Japan’s Coming of Age Day, held in January to celebrate young people who have turned 20 in the last year, involves dressing up in fancy kimono to attend an official ceremony, followed by a trip to the shrine or (more likely) an afterparty.

Or, to put it another way, every 20-year-old in the country is invited to a party to celebrate the fact they’re old enough to drink alcohol. Perhaps it’s no surprise then that in recent years, each Coming of Age Day has brought with it a small number of arrests, as rowdy enjoyment spills over into reckless driving and alcohol-related incidents.

Okinawa in particular boasts some of the wildest Coming of Age celebrations in Japan. This year, filmmaker and Okinawa native Hisashi Hamamoto headed to some of the busiest spots to film the partygoers. Join us after the jump for kids blocking traffic, shaking champagne about and generally having a riot, Japan-style.

Having been a separate nation until 1879, it’s not surprising that in Okinawa, they do things a little differently than mainland Japan. As well as being geographically remote, Okinawa also has its own languages and customs…

Like the important cultural experience that is blasting a klaxon in your mate’s ear as you ride around in a souped-up rental car.

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Hamamoto’s footage is mostly focused on the megaphone-wielding young men who roar around the streets on Coming of Age Day, revving their engines and generally drawing attention to themselves. In the middle of intersections, these young drivers loop around and around, refusing to move even when the lights change and pedestrians begin to cross.

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In fact, eight people were arrested in Urama City, Okinawa, on this year’s Coming of Age Day (Monday, January 12) for offences including reckless driving, ignoring traffic signals, and obstructing a police officer in the performance of their duties.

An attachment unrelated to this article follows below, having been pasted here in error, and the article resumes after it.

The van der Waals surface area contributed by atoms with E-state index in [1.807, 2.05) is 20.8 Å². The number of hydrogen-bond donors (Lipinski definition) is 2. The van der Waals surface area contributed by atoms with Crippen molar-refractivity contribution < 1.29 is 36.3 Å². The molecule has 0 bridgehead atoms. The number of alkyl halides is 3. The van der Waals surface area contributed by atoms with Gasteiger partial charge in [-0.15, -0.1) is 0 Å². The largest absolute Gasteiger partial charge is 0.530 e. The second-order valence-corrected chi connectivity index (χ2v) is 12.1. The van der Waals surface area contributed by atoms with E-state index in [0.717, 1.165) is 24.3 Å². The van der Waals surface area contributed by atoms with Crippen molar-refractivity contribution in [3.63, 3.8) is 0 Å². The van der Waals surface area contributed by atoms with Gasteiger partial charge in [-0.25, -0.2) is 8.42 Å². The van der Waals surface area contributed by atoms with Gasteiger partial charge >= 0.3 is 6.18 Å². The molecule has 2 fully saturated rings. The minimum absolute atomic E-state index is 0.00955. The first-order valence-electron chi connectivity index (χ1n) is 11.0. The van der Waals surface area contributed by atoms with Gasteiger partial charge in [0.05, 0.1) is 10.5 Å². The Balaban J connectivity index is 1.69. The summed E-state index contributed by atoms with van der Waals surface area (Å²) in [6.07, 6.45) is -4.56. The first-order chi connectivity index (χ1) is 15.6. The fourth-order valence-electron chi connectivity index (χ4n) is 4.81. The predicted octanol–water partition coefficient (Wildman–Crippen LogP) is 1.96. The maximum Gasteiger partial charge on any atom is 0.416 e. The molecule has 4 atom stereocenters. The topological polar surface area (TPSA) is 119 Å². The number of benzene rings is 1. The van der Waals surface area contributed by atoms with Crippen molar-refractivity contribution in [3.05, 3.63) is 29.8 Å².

▼ Some guys knew it’s cool to be safe though…Young men in matching traditional hakama pants and haori jackets walk to the ceremony.

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Hamamoto also captured some of the disturbance on camera. One young man, sitting on his friend’s shoulders, leans over and swipes a police officer’s hat, crowing victoriously as he places it on his own head. The officer quickly pulls the man down by his robes, and a skirmish unfolds.

▼ We guess this guy just wanted to be a police officer now he’s all grown up?
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▼ Actually, there was a heavy police presence in an attempt to keep the peace.Screen Shot 2015-01-13 at 10.50.21

▼ Officers can be seen laughing and joking with an argumentative young man, as they make him wait until it’s safe to cross the road.


▼ Although, sometimes it’s harder to tell who’s police and who’s not… Screen Shot 2015-01-13 at 10.19.47

▼ You can watch the first of Hamamoto’s videos below. The series shows celebrating young adults in Mihama, Okinawa City, and the capital Naha.

Online, Japanese commenters were singularly unimpressed:

“As a 20-year-old myself, I’m ashamed of them.”

“They think this is cool? Okinawa must be thirty years behind [the rest of Japan].”

“Gahhh. Parts of Okinawa are like this! Not all of Okinawa though.”

Seeing as the ceremony is supposed to celebrate young people becoming adults, it is sad to see things getting out of hand and more arrests being made. As one commenter put it: “It doesn’t exactly make you want to congratulate them on entering adulthood, does it?”

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Sources: YouTube/Hisashi HamamotoYomiuri Shimbun
Image: YouTube/Hisashi Hamamoto
Related: Hisashi Hamamoto’s blog